I still think it's ultimately counter-productive to cut out the online stores, and if I were a publisher, I don't believe I would consider signing with Game Salute. But that's not a moral decision, it's a business decision, and it's not even remotely sleazy. In fact, it's also a business decision I don't have to make, and it's not one I have to approve. I think it's safe to say it's not even really any of my business, except that the place where I personally prefer to buy games - Noble Knight Games - isn't going to be able to carry all the games I like to buy. On the other hand, there's a good chance my local game shop is going to carry those games that retailers normally wouldn't touch, because Game Salute is busting ass to make sure those store owners know how good the games really are. There's a trade-off, and a long-term investment in traditional game stores, and I think a lot of people are going to respond to that.
So after our lengthy conversation, the Game Salute dude said he was putting the new Flash Duel in the mail. Like I said, these guys were a class act. Not only were they not verbally abusive, as I most assuredly would have been, but they're actually sending out review copies right after I was all stupid and wrongfully accusatory (I'm not sure if those are actual words, and I don't know if used them correctly, but my spell checker didn't flag 'em, so I'm leaving them right there).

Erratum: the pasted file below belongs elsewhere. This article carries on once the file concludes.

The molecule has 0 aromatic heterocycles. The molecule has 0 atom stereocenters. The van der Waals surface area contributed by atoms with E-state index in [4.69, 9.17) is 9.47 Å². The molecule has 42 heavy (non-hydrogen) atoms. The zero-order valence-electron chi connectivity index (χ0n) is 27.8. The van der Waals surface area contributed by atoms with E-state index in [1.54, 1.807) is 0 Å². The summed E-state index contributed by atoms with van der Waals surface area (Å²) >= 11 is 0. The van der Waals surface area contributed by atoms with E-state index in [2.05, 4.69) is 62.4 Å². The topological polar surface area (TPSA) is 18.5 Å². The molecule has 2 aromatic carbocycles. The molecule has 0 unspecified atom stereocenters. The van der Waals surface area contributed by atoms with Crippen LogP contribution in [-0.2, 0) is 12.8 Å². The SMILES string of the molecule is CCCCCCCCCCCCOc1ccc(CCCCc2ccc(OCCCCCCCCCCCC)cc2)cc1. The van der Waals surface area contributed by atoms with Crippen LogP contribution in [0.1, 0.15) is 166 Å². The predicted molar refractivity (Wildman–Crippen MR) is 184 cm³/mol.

Only time will tell if this business model is successful. The Game Salute guys are putting a lot on the line to bet that it will be, though, and they've put their money where their mouth is. I, on the other hand, have put my foot where my mouth is, and while my personal guess is that those publishers might have been better served with a different strategy, I'm still rooting for them. Game Salute isn't bad. In fact, it might just be what this industry needs.
While we wait to see if Game Salute revolutionizes the way gaming works, I'll keep reviewing games and occasionally talking out of my ass. The Game Salute guys will be working 90-hour weeks, and I will be picking egg out of my face hair. You can just keep doing what you've been doing - ignoring your day job to read my ignorant boob jokes - and we'll all just keeping playing games.
Posted by Matt Drake at 9:39 AM